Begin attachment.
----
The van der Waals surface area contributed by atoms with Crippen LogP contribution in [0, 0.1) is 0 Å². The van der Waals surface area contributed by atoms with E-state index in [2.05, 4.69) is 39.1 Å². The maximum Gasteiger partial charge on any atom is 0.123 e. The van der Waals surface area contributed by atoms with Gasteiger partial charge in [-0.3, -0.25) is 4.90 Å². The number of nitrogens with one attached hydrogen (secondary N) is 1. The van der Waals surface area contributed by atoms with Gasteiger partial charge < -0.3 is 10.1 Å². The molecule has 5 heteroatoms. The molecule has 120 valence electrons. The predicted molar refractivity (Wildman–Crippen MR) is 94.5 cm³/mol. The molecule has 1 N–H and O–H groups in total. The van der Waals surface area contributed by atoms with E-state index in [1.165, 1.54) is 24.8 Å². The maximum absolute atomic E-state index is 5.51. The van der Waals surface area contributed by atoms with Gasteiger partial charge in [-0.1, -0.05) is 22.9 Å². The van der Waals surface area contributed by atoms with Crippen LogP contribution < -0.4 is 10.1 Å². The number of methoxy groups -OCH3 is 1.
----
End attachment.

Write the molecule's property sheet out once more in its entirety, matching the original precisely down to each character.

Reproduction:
The van der Waals surface area contributed by atoms with Crippen LogP contribution in [0, 0.1) is 0 Å². The van der Waals surface area contributed by atoms with E-state index in [2.05, 4.69) is 39.1 Å². The maximum Gasteiger partial charge on any atom is 0.123 e. The van der Waals surface area contributed by atoms with Gasteiger partial charge in [-0.3, -0.25) is 4.90 Å². The number of nitrogens with one attached hydrogen (secondary N) is 1. The van der Waals surface area contributed by atoms with Gasteiger partial charge < -0.3 is 10.1 Å². The molecule has 5 heteroatoms. The molecule has 120 valence electrons. The predicted molar refractivity (Wildman–Crippen MR) is 94.5 cm³/mol. The molecule has 1 N–H and O–H groups in total. The van der Waals surface area contributed by atoms with E-state index in [1.165, 1.54) is 24.8 Å². The maximum absolute atomic E-state index is 5.51. The van der Waals surface area contributed by atoms with Gasteiger partial charge in [-0.1, -0.05) is 22.9 Å². The van der Waals surface area contributed by atoms with Crippen LogP contribution < -0.4 is 10.1 Å². The number of methoxy groups -OCH3 is 1.